When you use Security Filters, you normally set the Require user authentication option on the Security > Require Sign-In pane. Once a user signs in, AppSheet knows the user's email address. You can then use the user's email address to filter the data shown to that user. In addition to filtering data, you can also limit users to particular tables, views, and actions. For each table, you can customize who has permissions to see the backend data with Access Mode.
When you use Security Filters, you often include a field in each record that identifies the "owner" of the record. Typically this field contains the owner's email address. When adding a new record to a table, you can use the USEREMAIL() function in that field's InitialValue property to initialize it with the user's email address.
Security filters are optional yes/no expressions associated with each table in the app. They typically use the user's email address, and possibly other data values, to limit the data shown to the app user.
To limit access by User Email:
- [EmailColumn] = USEREMAIL()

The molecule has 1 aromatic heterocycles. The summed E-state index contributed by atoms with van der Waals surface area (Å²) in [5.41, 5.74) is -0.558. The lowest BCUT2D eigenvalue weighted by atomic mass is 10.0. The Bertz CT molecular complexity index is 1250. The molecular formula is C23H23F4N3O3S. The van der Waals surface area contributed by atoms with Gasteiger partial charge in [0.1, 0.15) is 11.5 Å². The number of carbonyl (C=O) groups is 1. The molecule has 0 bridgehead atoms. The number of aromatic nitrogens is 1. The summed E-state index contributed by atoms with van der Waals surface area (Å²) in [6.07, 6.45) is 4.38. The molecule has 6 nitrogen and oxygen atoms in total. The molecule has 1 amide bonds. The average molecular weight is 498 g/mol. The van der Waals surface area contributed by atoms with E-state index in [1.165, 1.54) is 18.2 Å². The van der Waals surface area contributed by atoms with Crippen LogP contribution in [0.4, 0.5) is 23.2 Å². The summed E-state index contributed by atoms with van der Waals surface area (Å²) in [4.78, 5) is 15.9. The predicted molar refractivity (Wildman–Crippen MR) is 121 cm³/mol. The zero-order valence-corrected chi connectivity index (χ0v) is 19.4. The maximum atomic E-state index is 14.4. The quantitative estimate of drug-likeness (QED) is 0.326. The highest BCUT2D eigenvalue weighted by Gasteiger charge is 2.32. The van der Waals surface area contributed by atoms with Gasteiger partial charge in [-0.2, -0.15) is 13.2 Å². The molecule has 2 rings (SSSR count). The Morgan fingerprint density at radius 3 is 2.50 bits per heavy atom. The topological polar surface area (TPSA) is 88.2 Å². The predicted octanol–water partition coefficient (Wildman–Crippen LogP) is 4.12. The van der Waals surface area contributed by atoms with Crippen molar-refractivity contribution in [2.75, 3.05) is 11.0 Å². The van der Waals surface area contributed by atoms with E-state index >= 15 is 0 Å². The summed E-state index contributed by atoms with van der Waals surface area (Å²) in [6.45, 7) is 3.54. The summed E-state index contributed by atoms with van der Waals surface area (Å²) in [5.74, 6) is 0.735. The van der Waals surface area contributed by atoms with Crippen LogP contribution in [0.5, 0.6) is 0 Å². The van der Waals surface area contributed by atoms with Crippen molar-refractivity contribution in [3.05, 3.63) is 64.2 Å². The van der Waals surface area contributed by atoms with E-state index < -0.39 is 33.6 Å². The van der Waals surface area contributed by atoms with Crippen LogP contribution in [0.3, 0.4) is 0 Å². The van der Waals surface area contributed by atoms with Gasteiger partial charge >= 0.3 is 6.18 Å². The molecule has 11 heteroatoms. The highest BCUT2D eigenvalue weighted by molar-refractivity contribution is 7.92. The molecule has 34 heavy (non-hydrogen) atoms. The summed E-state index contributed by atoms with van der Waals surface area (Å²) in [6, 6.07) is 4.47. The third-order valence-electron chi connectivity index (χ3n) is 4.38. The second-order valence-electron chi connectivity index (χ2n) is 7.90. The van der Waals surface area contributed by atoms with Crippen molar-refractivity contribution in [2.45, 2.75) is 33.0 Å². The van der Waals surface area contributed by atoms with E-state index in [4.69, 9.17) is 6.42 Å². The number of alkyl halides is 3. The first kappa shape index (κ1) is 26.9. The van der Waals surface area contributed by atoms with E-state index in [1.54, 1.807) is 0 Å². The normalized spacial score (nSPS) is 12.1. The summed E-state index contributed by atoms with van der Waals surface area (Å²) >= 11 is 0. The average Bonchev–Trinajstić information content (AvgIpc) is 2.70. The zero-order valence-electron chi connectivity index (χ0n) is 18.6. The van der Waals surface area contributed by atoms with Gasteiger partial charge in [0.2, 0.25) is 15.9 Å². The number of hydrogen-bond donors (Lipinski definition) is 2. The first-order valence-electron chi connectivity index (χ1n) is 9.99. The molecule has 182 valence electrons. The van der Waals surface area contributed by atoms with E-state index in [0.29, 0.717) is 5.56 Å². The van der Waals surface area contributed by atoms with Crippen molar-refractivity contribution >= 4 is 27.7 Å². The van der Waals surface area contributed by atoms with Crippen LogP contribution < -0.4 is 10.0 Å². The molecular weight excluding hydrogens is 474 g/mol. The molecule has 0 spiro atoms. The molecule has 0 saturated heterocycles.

To limit access by User Email Domain:
- CONTAINS(USEREMAIL(), [EmailDomainColumn])
You can limit access by User Email but allow a specific manager to have access. In this example, we assume the manager's email address is "[email protected]". Then specify a security filter like:
- OR(USEREMAIL() = "[email protected]", USEREMAIL() = [EmailColumn])
You can limit access by User Email but allow any manager to have access. Do this by creating a Managers table that contains the email addresses of all managers. Then specify a security filter like:
- OR(IN(USEREMAIL(), Managers[Email]), USEREMAIL() = [EmailColumn])
You can build more complex Security Filters.
You can filter based on the Department name contained in the Employees table. The security filter would be:
- LOOKUP(USEREMAIL(), Employees, Email, Department) = "Admin"
You can filter the Customers table so that each sales representative sees only their own customers. If you have a separate CustomersToReps lookup table having columns CustomerId and SalesRepEmail, the security filter for the Customers table would be:
- IN([CustomerId], SELECT(CustomersToReps[CustomerId], [SalesRepEmail] = USEREMAIL()))
However, be aware that more complex Security Filters like the one above are typically inefficient when used with large datasets.
Warning: Avoid USERNAME() in Security Filters because it is unreliable. Providers like Google, only return the user's name if that user has enabled Google+ on their account.
You can watch this webinar on Security Filters to learn more!